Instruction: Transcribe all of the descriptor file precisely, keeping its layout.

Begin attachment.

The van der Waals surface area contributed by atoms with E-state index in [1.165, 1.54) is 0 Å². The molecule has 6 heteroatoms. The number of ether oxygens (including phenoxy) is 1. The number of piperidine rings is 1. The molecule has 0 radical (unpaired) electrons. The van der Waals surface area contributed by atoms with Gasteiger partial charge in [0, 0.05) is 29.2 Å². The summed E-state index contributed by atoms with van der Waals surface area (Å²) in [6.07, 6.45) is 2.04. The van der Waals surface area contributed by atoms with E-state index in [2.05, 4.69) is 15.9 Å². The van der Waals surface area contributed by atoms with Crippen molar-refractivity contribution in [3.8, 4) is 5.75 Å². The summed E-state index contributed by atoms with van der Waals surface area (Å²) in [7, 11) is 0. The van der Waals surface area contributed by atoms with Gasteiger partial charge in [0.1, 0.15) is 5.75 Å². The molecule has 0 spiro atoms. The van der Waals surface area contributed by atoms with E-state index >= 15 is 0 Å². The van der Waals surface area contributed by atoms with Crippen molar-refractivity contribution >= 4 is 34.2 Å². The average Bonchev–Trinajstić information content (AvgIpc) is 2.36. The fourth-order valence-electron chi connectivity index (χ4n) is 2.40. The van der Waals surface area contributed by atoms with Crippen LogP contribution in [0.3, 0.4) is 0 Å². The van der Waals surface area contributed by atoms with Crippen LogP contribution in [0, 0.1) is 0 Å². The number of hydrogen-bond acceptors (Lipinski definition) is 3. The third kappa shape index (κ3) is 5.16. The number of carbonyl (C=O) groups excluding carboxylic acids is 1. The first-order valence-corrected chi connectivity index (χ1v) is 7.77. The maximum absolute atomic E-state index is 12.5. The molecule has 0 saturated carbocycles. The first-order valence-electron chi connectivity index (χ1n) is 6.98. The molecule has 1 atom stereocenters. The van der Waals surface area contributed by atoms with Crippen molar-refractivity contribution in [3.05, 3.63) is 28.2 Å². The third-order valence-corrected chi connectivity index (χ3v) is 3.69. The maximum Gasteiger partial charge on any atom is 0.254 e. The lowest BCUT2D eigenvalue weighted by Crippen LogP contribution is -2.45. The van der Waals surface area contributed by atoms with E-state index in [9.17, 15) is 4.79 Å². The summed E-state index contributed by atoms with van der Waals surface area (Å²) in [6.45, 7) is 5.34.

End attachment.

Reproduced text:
The van der Waals surface area contributed by atoms with E-state index in [1.165, 1.54) is 0 Å². The molecule has 6 heteroatoms. The number of ether oxygens (including phenoxy) is 1. The number of piperidine rings is 1. The molecule has 0 radical (unpaired) electrons. The van der Waals surface area contributed by atoms with Gasteiger partial charge in [0, 0.05) is 29.2 Å². The summed E-state index contributed by atoms with van der Waals surface area (Å²) in [6.07, 6.45) is 2.04. The van der Waals surface area contributed by atoms with E-state index in [2.05, 4.69) is 15.9 Å². The van der Waals surface area contributed by atoms with Crippen molar-refractivity contribution in [3.8, 4) is 5.75 Å². The summed E-state index contributed by atoms with van der Waals surface area (Å²) in [7, 11) is 0. The van der Waals surface area contributed by atoms with Gasteiger partial charge in [0.1, 0.15) is 5.75 Å². The molecule has 0 spiro atoms. The van der Waals surface area contributed by atoms with E-state index >= 15 is 0 Å². The van der Waals surface area contributed by atoms with Crippen molar-refractivity contribution >= 4 is 34.2 Å². The average Bonchev–Trinajstić information content (AvgIpc) is 2.36. The fourth-order valence-electron chi connectivity index (χ4n) is 2.40. The van der Waals surface area contributed by atoms with Crippen LogP contribution in [0.3, 0.4) is 0 Å². The van der Waals surface area contributed by atoms with Crippen LogP contribution in [0, 0.1) is 0 Å². The number of hydrogen-bond acceptors (Lipinski definition) is 3. The third kappa shape index (κ3) is 5.16. The number of carbonyl (C=O) groups excluding carboxylic acids is 1. The first-order valence-corrected chi connectivity index (χ1v) is 7.77. The maximum absolute atomic E-state index is 12.5. The molecule has 0 saturated carbocycles. The first-order valence-electron chi connectivity index (χ1n) is 6.98. The molecule has 1 atom stereocenters. The van der Waals surface area contributed by atoms with Crippen molar-refractivity contribution in [3.05, 3.63) is 28.2 Å². The third-order valence-corrected chi connectivity index (χ3v) is 3.69. The maximum Gasteiger partial charge on any atom is 0.254 e. The lowest BCUT2D eigenvalue weighted by Crippen LogP contribution is -2.45. The van der Waals surface area contributed by atoms with E-state index in [9.17, 15) is 4.79 Å². The summed E-state index contributed by atoms with van der Waals surface area (Å²) in [6.45, 7) is 5.34.